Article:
I’m really not super impressed with these German ads for Volkswagen. I just have a hunch they won’t go far in selling cars.
The copy (in English) reads:
“Daylight vision. The Bi-Xenon headlights from Volkswagen.”
The good thing about these ads is that they certainly grab attention. They don’t blend in with other ads that surround them. You’re sure to take a second look and ask yourself, “What on earth is this ad selling?” So that’s a plus.
Unfortunately, these ads don’t leverage the attention they’ve gained. I.e., once they have our attention, they don’t explain how the product benefits us.
For an ad to truly convince me to think about buying a car because of its superior headlights, that ad would have to explain how I’d be better off with these headlights. (Duh.)
These ads don’t explain why I’d want “Daylight vision” from my headlights. All they do is raise more questions. Especially, “Wait…I can already see in the daylight, right? So why do I need Daylight Vision?”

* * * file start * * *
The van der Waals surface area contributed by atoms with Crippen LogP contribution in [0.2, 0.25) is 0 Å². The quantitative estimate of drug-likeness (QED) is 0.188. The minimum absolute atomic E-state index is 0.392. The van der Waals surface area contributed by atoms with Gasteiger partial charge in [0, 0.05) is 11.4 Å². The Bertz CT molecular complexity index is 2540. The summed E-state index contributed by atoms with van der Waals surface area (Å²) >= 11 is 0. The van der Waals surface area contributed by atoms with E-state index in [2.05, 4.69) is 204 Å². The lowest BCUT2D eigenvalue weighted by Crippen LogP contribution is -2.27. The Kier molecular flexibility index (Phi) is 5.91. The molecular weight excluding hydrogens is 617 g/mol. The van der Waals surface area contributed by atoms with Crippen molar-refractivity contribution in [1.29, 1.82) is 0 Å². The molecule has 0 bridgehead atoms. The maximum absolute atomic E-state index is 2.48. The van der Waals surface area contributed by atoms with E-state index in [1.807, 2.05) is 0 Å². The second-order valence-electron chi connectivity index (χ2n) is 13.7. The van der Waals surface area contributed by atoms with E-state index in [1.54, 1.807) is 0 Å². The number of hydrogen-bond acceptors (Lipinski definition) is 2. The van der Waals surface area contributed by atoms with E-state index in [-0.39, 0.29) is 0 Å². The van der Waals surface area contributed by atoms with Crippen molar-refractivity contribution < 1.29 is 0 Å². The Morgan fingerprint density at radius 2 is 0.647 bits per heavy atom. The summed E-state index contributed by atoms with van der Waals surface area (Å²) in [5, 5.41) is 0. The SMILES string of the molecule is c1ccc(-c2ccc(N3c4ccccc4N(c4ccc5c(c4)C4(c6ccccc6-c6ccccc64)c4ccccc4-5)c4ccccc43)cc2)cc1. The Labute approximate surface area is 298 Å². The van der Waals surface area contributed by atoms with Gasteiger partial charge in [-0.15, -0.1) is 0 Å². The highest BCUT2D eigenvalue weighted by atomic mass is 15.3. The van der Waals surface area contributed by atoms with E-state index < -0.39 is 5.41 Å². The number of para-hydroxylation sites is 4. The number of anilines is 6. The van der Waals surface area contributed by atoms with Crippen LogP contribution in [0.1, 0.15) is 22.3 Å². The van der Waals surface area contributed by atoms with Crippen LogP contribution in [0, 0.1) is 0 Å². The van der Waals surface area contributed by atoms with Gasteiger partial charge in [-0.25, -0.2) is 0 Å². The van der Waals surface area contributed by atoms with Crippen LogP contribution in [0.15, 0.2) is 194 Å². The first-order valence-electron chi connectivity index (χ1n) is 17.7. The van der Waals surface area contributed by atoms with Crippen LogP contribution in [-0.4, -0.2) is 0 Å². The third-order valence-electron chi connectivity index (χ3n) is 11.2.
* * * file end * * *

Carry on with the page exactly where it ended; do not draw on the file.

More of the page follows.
And if the purpose of these headlights is to enable other cars to see you better in the daylight, why choose these three animals for this campaign? Although owls and bats are nocturnal, wolves are not. And none of these animals see extremely well in the daylight. Nor are they seen extremely well in the daylight. Plus, bats don’t use vision — even in the dark. They use sonar. So why use these three animals in this ad?
An easy fix would be to:
(1) Use an eagle for the ad (since they see very well and far in the daylight) and
(2) Clearly demonstrate the benefit of the product. The best advertising can be understood even by a 6th grader. Marketers and advertisers need to be champions of clarity and simplicity.
Actually, to be truly effective, this campaign should have skipped the animals altogether. It should have simply showed a car in the distance that can easily be seen in the daylight (if that’s the benefit). Why replace pictures of your product with animals that have absolutely nothing to do with what you’re trying to sell?
Ads like this might win awards for beautiful design work, but they don’t go far in selling the product.